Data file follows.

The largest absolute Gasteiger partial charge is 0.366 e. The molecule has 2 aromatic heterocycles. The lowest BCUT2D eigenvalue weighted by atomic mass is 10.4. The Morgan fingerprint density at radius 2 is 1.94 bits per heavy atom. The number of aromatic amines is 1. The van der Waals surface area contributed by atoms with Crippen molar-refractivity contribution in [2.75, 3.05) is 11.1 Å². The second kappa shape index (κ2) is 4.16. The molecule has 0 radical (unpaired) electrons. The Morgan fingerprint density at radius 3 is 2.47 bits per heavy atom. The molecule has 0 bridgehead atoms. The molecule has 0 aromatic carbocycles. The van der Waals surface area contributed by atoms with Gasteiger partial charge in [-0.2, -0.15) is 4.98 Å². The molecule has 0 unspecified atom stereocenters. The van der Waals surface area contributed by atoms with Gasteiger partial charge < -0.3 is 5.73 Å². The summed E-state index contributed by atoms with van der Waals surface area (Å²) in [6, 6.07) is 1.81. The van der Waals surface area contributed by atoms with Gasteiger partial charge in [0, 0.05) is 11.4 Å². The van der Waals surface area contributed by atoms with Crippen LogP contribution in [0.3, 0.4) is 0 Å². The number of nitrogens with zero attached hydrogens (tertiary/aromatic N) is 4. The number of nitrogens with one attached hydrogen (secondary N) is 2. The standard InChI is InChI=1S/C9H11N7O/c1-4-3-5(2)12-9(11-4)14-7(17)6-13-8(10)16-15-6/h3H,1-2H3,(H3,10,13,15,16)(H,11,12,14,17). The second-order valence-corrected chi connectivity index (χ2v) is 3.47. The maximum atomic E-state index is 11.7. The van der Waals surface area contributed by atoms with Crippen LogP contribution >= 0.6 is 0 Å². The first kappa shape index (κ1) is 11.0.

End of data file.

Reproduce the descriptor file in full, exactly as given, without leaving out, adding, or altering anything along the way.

The largest absolute Gasteiger partial charge is 0.366 e. The molecule has 2 aromatic heterocycles. The lowest BCUT2D eigenvalue weighted by atomic mass is 10.4. The Morgan fingerprint density at radius 2 is 1.94 bits per heavy atom. The number of aromatic amines is 1. The van der Waals surface area contributed by atoms with Crippen molar-refractivity contribution in [2.75, 3.05) is 11.1 Å². The second kappa shape index (κ2) is 4.16. The molecule has 0 radical (unpaired) electrons. The Morgan fingerprint density at radius 3 is 2.47 bits per heavy atom. The molecule has 0 bridgehead atoms. The molecule has 0 aromatic carbocycles. The van der Waals surface area contributed by atoms with Gasteiger partial charge in [-0.2, -0.15) is 4.98 Å². The molecule has 0 unspecified atom stereocenters. The van der Waals surface area contributed by atoms with Gasteiger partial charge < -0.3 is 5.73 Å². The summed E-state index contributed by atoms with van der Waals surface area (Å²) in [6, 6.07) is 1.81. The van der Waals surface area contributed by atoms with Gasteiger partial charge in [0, 0.05) is 11.4 Å². The van der Waals surface area contributed by atoms with Crippen LogP contribution in [0.3, 0.4) is 0 Å². The number of nitrogens with zero attached hydrogens (tertiary/aromatic N) is 4. The number of nitrogens with one attached hydrogen (secondary N) is 2. The standard InChI is InChI=1S/C9H11N7O/c1-4-3-5(2)12-9(11-4)14-7(17)6-13-8(10)16-15-6/h3H,1-2H3,(H3,10,13,15,16)(H,11,12,14,17). The second-order valence-corrected chi connectivity index (χ2v) is 3.47. The maximum atomic E-state index is 11.7. The van der Waals surface area contributed by atoms with Crippen LogP contribution >= 0.6 is 0 Å². The first kappa shape index (κ1) is 11.0.